To provide full matching at ports 1 to N and theoretically infinite isolation between any two 1 to N ports at the center frequency, the following equations must be valid for any R_{L}^{(N)}
For ideal matching
For ideal isolation
For one particular case when R_{L}^{(N)} = Z_{0} and R_{B}^{(N)} = 2Z_{0}, it follows from Equations 1 and 2 that Z_{1} = Z_{0}√N and Z_{2} = √2Z_{0}. For the second case, when R_{L}^{(N)} = Z_{0} and R_{B}^{(N)} = Z_{0}, Z_{1} stays the same but Z_{2} = Z_{0}. As a result, the so-called Gysel-type combiner^{8} has been derived directly from the hybrid ring. For any load resistance R_{L}^{(N)} with a load line having an impedance Z_{0}^{(N)}, by analogy with the symmetric hybrid ring, the N-way combiner can be considered as the parallel connection of N lines with characteristic impedances NxZ_{0}^{(N)}, terminated by load resistors NxR_{L}^{(N)}.
For both particular cases considered, the value of the characteristic impedance Z_{3} may be equal to Z_{2} or can be optimized to improve the bandwidth. It was also shown in London5 that an N-way combiner1 is the result of interconnecting N sub-circuits ("halves" of the symmetrical hybrid ring for which N=2). Historically, other N-way in-phase, quarter-wavelength combiners been developed by joining any number N of 90° two-branch-line couplers.
During the past 35 years, several different circuit configurations of in-phase, quarter-wavelength dividers/combiners have been developed. They have specific connection lines (type, impedance, length), quantity of outputs/inputs and stages. These modifications provide wide bandwidth and arbitrary power division ratios, and are briefly summarized in Table 1 .
Table 1 | ||
Parameters | Simplest In-phase | Modified Dividers/Combiners |
Bandwidth | narrow | wide^{14,19,22,23,25} |
Power | low | high^{3-8} |
Power ratio | equal | unequal^{3} |
Type of transmission lines | regular | irregular or coupled^{19,22,24} |
Type of isolating resistor | for max isolation | for specified isolation^{15} |
Coupled-line Divider/Combiner
Consider the new, simple, in-phase, coupled-line divider/combiner shown in Figure 4 , where, in contrast with the hybrid rings, the isolating resistor is connected through the coupled lines and is DC isolated from the in-phase transfer path. For even-mode operation (in-phase, equal-amplitude excitations at ports 1 and 2), the equivalent circuits are the result of an open-circuit at the line of symmetry U-U. The equivalent circuit represents the interconnection of three fractional lines with a self impedance Z_{10} (conductor 1 - ground plane), a self impedance Z_{20} (conductor 2 - ground plane) and a mutual impedance Z_{12} (between conductors 1 and 2). All three lines are assumed to have identical electrical lengths Q, and form quarter-wavelength impedance transformers. Considering the simplest case of symmetrical coupled lines (Z_{10} = Z_{20} = Z), the resulting characteristic impedance of the quarter-wavelength transformer is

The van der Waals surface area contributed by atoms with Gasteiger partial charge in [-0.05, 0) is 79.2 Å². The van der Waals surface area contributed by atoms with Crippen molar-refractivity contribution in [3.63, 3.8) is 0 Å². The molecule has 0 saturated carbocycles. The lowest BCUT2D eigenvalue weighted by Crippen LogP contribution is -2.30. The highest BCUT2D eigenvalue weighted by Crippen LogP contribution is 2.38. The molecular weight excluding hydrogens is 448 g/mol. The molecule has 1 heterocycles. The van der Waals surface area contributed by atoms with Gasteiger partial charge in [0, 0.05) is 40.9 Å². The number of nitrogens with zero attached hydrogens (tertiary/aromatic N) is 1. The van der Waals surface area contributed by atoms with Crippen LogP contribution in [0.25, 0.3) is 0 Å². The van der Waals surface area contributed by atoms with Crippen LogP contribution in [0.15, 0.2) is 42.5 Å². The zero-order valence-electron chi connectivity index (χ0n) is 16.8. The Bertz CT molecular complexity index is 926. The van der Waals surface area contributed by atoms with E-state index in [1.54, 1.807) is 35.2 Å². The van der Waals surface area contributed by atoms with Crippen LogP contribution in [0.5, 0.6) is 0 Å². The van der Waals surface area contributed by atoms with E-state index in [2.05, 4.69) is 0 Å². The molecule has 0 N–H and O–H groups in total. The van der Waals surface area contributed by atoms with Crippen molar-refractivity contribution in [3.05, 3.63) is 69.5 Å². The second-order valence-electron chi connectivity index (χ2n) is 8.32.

This transformer plays the same role as each line with impedance Z_{1 }in the in-phase power combiner ring transformer path. Because only the value Z_{0e} is specified for in-phase impedance transformation between R_{L}^{(2)} and Z_{0} at ports 1 and 2
there exists some freedom in choosing the fractional impedances Z and Z_{12}. This freedom can be used for optimizing the odd-mode decomposition circuit to provide maximum isolation between ports 1 and 2.
Consider, for example, the simplest case when the load impedance at port 3 is equal to R_{L}^{(2)} = Z_{0}/2, for which the even-mode impedance Z_{0e} = Z_{0} provides full matching, independent of frequency ( _{0e} = 0). The odd-mode impedance Z_{0o} should be optimized to provide the minimum odd-mode reflection coefficient (_{ 0o} ). It can be obtained by analysis of the odd-mode equivalent circuit.
where
voltage coupling coefficient between the coupled lines
C = 1-k^{2}
= 2 l/ _{0} = electrical length of coupled lines
_{0} = guide wavelength at the center frequency
Some results of this calculation are shown in Figure 5 . Because of _{0e} = 0, the reflection coefficient at ports 1 and 2 is equal to _{0o}/2.
The isolation between ports 1 and 2 is defined as
Table 2 illustrates some results of the numerical optimization of the two-way coupled line power combiner circuit for different bandwidth ratios F_{max}/F_{min}.
Table 2 | ||||
F_{max}/F_{min} | 1.5 | 2.0 | 2.5 | 3.0 |
Z ( ) | 81.46 | 82.50 | 83.59 | 84.70 |
Z_{12} ( ) | 48.0 | 44.4 | 40.8 | 37.3 |
k | 0.629 | 0.650 | 0.672 | 0.694 |
ISO (dB) | 34 | 24 | 20 | 17 |